Mental health in schools: Make it Count
More and more schoolchildren are struggling to cope with their mental health. Amidst rising rates of depression, anxiety and self-harm in children and young people, we are launching our new Make it Count campaign, because mental health is not extracurricular.
Good mental health is fundamental to be able to thrive in life. If we’re not tackling mental health problems early, then we risk failing the next generation right at the start of their lives.
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Add your voice to our call to ensure mental health and wellbeing is at the heart of children's school experience.
Mental health in schools: we need to make it count
Our Chief Executive Mark Rowland explains our new campaign about mental health in schools and why we're doing it.
Guides for pupils, parents and teachers
Guide for pupils
This guide is for children and young people, It has some advice on how to keep yourself mentally healthy and what to do if you're struggling. Staying mentally healthy is just as important as staying physically healthy.
Guide for parents and carers
A guide for parents and carers for helping children understand, protect and sustain their mental health.
Mental health in school: personal stories
Iain's story: how school affected my mental health
Iain looks back on his mental health journey and now feels that it started earlier than he previously thought.
Jodi and Anne-Marie both have children with mental health problems. Here, they share their experiences and why they're supporting our Make it Count campaign.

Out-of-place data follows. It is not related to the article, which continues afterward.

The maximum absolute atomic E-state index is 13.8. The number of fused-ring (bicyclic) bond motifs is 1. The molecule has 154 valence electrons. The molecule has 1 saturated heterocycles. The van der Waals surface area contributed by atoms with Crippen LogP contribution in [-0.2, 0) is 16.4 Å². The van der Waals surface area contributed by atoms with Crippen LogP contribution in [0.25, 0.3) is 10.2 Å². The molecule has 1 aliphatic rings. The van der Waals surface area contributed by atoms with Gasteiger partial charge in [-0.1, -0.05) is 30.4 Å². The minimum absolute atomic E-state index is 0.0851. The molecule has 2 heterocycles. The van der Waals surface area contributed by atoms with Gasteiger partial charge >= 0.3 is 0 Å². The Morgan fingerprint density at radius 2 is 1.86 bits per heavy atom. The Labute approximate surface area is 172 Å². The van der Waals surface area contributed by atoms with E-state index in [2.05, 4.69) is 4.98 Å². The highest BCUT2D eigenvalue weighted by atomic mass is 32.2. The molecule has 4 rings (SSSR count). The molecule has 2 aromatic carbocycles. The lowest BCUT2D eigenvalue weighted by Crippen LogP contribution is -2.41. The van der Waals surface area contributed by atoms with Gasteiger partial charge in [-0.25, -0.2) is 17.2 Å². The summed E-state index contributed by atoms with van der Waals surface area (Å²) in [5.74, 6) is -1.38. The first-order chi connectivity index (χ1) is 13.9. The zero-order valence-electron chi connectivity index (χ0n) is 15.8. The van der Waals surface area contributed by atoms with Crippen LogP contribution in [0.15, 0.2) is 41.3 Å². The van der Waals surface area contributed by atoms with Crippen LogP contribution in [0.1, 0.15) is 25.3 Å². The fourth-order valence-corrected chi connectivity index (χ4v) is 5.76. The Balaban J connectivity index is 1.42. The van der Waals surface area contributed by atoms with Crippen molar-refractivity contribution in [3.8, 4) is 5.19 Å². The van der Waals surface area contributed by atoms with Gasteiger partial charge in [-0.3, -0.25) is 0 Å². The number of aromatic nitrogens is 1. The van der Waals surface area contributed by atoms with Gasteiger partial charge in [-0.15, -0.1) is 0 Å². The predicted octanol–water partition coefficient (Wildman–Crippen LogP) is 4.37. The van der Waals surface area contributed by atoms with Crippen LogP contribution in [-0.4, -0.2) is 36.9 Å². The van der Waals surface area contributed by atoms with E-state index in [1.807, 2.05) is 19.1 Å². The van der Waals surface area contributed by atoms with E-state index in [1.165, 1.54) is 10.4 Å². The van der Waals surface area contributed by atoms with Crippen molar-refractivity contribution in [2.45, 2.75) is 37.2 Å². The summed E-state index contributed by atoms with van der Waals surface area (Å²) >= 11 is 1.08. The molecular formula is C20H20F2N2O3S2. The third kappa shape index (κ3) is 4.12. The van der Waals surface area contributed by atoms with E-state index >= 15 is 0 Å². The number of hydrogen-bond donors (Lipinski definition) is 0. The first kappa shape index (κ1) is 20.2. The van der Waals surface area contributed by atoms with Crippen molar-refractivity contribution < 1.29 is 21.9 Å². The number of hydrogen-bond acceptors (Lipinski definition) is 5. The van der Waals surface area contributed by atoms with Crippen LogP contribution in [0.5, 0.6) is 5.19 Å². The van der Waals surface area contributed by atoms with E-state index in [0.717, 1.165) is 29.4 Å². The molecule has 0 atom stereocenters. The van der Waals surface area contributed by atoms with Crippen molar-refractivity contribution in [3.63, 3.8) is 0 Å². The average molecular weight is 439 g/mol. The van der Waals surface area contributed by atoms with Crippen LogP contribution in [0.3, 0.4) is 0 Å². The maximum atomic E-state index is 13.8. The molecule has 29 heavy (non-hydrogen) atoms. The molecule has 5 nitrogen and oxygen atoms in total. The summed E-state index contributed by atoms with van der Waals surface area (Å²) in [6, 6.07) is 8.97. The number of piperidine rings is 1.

What we're doing
More about the Make it Count campaign
With more and more schoolchildren struggling to cope with their mental health, we have launched a new campaign: ‘Make it Count’. We are campaigning to ensure every child in the UK receives an education with mental health at its heart.
We know there is no one single way for schools to provide such an environment. To make them mentally healthy places for all who attend and work in them, we need to pursue a “whole-school” approach to prevention.
Teachers, leadership, the curriculum, children, and access to support all contribute to creating a mentally healthy, nurturing environment for children and young people. We are calling on the government and schools to address all these elements to deliver effective change.
Our top five asks
Let’s help young people support one another and break down the stigma often associated with mental health by introducing a peer-led mental health programme in every school.
Let’s give teachers the knowledge and confidence to make schools mentally healthy places by guaranteeing at least one day’s training a year on learning about children’s mental health.
Let’s guarantee all school children a minimum of one hour a week of the new Health Education curriculum focused on how to stay mentally well and seek help, delivered by well-trained teachers.
Let’s provide independent counsellors in every school to help give pupils the timely support they need.
Let’s help school leaders understand what works by introducing a mental wellbeing measure in schools
Young people are facing unprecedented pressures in their lives, which are contributing to mental health problems including anxiety, depression, self-harm and eating disorders.
The Department for Education is currently consulting on the new Health Education curriculum for schools and we believe that now is the time to prevent a growing crisis in children’s mental health.
- More than 1 in 10 children aged 10-15 say they have no one to talk to or wouldn’t talk to anyone in school if they feel worried or sad. This is the same proportion of children who have a diagnosable mental health problem.
- Research shows that 50% of mental health problems are established by the age of 14 and 75% are established by age 24.
- Young people in the UK are dealing with high levels of stress. This is largely due to pressure to succeed, body image and exams.